1 Last Time:

Last time we used bedtools to tell us the number of reads within our peaks and also what the closest genes were to peaks. However, one caveat with bedtools closest, is that it chooses the closet edge of your targets (genes) to compare your peaks locations to. This means that it is not always obvious whether or not your peak is closest to the gene start or end. One way to get around this is to create a new annotation list that just contains TSSs. This would allow you to use bedtools closest to get the closest TSS to your peak.

peak assignment problem

Figure 1: peak assignment problem

Using awk, we can easily create such a TSS file. The awk sript below creates a new file and sets both the start and stop to the TSS of the gene, which is the ‘start’ for genes on the plus strand and the ‘stop’ for genes on the minus strand.

awk '{OFS="\t";} { if($6=="+")
print $1, $2, $2+1, $4, $5, $6;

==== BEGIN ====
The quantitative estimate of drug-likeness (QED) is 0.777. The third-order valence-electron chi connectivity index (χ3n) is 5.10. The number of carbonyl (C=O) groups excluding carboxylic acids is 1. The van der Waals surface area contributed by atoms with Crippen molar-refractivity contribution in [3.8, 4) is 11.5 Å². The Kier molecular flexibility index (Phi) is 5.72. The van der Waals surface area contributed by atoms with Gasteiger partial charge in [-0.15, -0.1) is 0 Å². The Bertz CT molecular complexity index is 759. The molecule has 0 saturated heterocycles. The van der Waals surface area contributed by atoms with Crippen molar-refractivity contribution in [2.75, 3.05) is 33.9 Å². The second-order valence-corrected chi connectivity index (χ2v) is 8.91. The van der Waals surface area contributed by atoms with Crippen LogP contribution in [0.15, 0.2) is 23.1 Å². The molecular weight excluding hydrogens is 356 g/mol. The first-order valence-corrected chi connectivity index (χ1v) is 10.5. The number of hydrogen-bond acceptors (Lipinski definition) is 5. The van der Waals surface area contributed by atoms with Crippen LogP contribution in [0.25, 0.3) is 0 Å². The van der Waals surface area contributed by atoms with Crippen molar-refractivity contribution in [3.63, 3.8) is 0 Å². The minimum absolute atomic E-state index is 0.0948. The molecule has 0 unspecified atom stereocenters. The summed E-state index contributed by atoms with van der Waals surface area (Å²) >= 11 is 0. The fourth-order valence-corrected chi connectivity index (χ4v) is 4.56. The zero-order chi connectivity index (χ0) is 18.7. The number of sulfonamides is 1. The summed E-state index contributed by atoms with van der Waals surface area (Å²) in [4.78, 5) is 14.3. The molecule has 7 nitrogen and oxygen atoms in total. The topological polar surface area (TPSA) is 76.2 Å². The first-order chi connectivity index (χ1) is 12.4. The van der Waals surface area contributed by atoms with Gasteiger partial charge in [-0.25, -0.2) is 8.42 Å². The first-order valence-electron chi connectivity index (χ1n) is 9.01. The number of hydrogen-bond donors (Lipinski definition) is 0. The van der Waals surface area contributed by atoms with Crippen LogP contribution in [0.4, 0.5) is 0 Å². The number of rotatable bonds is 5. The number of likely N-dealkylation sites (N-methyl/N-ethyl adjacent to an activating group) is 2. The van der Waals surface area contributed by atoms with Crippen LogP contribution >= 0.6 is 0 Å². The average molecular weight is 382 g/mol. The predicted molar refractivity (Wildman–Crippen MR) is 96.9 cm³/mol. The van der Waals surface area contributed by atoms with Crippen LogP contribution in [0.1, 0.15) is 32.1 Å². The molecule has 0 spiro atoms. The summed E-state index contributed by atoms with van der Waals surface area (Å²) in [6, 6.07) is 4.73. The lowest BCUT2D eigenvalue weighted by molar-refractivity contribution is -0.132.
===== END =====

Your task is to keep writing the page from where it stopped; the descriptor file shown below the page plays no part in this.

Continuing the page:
print $1, $3-1, $3, $4, $5, $6}' hg38_genes.bed > hg38_genes_strandedTSS.bed

One can then use bedtools closest to determine the closest TSS (or promoter) to each peak location.

bedtools closest -a PEAKS.bed -b TSS.bed > OUTFILE.bed

This same type of manipulation can be used for creating bedfiles of different regions for comparing to ChIP-seq peak locations. i.e. You can create promoter, genic and intergenic regions and determine where you ChIP-seq peaks tend to go to. A file that contains the closest gene to all ATF1 peaks is available at /home/FCAM/meds5420/data/ATF1/closest_peak_TSS/peaks_promoters.bed. The last column is the distance to the gene. What does a negative distance mean?

1.1 Review of analysis pipeline